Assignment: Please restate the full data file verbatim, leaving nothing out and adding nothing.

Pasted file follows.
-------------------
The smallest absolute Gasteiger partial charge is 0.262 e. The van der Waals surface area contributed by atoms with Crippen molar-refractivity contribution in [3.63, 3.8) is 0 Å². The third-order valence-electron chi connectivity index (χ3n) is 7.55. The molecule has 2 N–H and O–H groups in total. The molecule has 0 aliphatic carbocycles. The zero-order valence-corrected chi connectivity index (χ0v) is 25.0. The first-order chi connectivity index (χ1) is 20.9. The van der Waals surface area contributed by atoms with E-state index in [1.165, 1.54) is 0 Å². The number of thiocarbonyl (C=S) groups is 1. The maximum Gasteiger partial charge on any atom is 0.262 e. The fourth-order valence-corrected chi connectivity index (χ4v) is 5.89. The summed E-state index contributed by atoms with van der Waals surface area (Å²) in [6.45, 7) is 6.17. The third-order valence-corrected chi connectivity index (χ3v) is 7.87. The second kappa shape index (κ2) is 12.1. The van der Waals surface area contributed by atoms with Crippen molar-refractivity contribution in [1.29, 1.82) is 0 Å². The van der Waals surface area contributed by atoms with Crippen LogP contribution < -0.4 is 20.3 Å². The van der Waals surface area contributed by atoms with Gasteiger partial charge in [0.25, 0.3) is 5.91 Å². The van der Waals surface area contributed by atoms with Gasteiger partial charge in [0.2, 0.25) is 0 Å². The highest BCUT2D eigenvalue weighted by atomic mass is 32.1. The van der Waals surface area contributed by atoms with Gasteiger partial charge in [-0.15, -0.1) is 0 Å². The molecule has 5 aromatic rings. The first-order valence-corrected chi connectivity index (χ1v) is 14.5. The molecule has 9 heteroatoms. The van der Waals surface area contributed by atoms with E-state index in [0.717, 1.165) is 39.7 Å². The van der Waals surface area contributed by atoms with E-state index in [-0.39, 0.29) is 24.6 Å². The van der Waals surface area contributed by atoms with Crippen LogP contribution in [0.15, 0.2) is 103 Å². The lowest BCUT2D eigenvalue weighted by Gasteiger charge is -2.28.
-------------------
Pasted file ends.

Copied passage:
The smallest absolute Gasteiger partial charge is 0.262 e. The van der Waals surface area contributed by atoms with Crippen molar-refractivity contribution in [3.63, 3.8) is 0 Å². The third-order valence-electron chi connectivity index (χ3n) is 7.55. The molecule has 2 N–H and O–H groups in total. The molecule has 0 aliphatic carbocycles. The zero-order valence-corrected chi connectivity index (χ0v) is 25.0. The first-order chi connectivity index (χ1) is 20.9. The van der Waals surface area contributed by atoms with E-state index in [1.165, 1.54) is 0 Å². The number of thiocarbonyl (C=S) groups is 1. The maximum Gasteiger partial charge on any atom is 0.262 e. The fourth-order valence-corrected chi connectivity index (χ4v) is 5.89. The summed E-state index contributed by atoms with van der Waals surface area (Å²) in [6.45, 7) is 6.17. The third-order valence-corrected chi connectivity index (χ3v) is 7.87. The second kappa shape index (κ2) is 12.1. The van der Waals surface area contributed by atoms with Crippen molar-refractivity contribution in [1.29, 1.82) is 0 Å². The van der Waals surface area contributed by atoms with Crippen LogP contribution < -0.4 is 20.3 Å². The van der Waals surface area contributed by atoms with Gasteiger partial charge in [0.25, 0.3) is 5.91 Å². The van der Waals surface area contributed by atoms with Gasteiger partial charge in [0.2, 0.25) is 0 Å². The highest BCUT2D eigenvalue weighted by atomic mass is 32.1. The van der Waals surface area contributed by atoms with Gasteiger partial charge in [-0.15, -0.1) is 0 Å². The molecule has 5 aromatic rings. The first-order valence-corrected chi connectivity index (χ1v) is 14.5. The molecule has 9 heteroatoms. The van der Waals surface area contributed by atoms with E-state index in [0.717, 1.165) is 39.7 Å². The van der Waals surface area contributed by atoms with E-state index in [-0.39, 0.29) is 24.6 Å². The van der Waals surface area contributed by atoms with Crippen LogP contribution in [0.15, 0.2) is 103 Å². The lowest BCUT2D eigenvalue weighted by Gasteiger charge is -2.28.